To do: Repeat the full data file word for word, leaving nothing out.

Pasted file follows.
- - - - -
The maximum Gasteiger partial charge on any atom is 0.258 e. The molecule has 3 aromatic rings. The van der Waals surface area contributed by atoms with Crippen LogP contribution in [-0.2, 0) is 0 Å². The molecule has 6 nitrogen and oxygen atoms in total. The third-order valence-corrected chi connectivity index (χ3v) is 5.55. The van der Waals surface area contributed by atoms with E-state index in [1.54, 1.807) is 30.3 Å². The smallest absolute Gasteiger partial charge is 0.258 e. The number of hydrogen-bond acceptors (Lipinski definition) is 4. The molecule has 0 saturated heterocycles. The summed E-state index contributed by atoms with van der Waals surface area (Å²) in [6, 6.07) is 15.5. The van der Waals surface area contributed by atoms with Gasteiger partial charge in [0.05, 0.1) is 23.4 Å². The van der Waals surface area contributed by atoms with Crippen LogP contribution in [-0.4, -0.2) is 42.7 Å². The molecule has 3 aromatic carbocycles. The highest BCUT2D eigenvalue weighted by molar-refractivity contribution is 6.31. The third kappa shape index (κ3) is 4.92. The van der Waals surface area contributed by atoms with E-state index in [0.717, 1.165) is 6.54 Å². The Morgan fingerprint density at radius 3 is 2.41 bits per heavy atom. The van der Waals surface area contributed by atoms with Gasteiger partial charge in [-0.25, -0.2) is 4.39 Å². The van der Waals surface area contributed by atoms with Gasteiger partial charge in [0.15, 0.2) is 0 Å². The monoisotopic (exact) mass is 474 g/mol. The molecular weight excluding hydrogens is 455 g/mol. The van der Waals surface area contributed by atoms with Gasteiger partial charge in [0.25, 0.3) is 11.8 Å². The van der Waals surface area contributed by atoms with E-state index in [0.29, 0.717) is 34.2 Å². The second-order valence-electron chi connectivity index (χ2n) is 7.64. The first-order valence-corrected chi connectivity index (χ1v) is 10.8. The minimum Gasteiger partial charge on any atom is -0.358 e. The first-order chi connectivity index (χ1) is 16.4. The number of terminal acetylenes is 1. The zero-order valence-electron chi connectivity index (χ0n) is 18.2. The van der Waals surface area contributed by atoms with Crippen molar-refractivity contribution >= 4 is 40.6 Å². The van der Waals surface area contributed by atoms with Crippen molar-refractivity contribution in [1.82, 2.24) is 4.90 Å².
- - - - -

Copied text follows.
The maximum Gasteiger partial charge on any atom is 0.258 e. The molecule has 3 aromatic rings. The van der Waals surface area contributed by atoms with Crippen LogP contribution in [-0.2, 0) is 0 Å². The molecule has 6 nitrogen and oxygen atoms in total. The third-order valence-corrected chi connectivity index (χ3v) is 5.55. The van der Waals surface area contributed by atoms with E-state index in [1.54, 1.807) is 30.3 Å². The smallest absolute Gasteiger partial charge is 0.258 e. The number of hydrogen-bond acceptors (Lipinski definition) is 4. The molecule has 0 saturated heterocycles. The summed E-state index contributed by atoms with van der Waals surface area (Å²) in [6, 6.07) is 15.5. The van der Waals surface area contributed by atoms with Gasteiger partial charge in [0.05, 0.1) is 23.4 Å². The van der Waals surface area contributed by atoms with Crippen LogP contribution in [-0.4, -0.2) is 42.7 Å². The molecule has 3 aromatic carbocycles. The highest BCUT2D eigenvalue weighted by molar-refractivity contribution is 6.31. The third kappa shape index (κ3) is 4.92. The van der Waals surface area contributed by atoms with E-state index in [0.717, 1.165) is 6.54 Å². The Morgan fingerprint density at radius 3 is 2.41 bits per heavy atom. The van der Waals surface area contributed by atoms with Gasteiger partial charge in [-0.25, -0.2) is 4.39 Å². The van der Waals surface area contributed by atoms with Gasteiger partial charge in [0.15, 0.2) is 0 Å². The monoisotopic (exact) mass is 474 g/mol. The molecular weight excluding hydrogens is 455 g/mol. The van der Waals surface area contributed by atoms with Gasteiger partial charge in [0.25, 0.3) is 11.8 Å². The van der Waals surface area contributed by atoms with E-state index in [0.29, 0.717) is 34.2 Å². The second-order valence-electron chi connectivity index (χ2n) is 7.64. The first-order valence-corrected chi connectivity index (χ1v) is 10.8. The minimum Gasteiger partial charge on any atom is -0.358 e. The first-order chi connectivity index (χ1) is 16.4. The number of terminal acetylenes is 1. The zero-order valence-electron chi connectivity index (χ0n) is 18.2. The van der Waals surface area contributed by atoms with Crippen molar-refractivity contribution >= 4 is 40.6 Å². The van der Waals surface area contributed by atoms with Crippen molar-refractivity contribution in [1.82, 2.24) is 4.90 Å².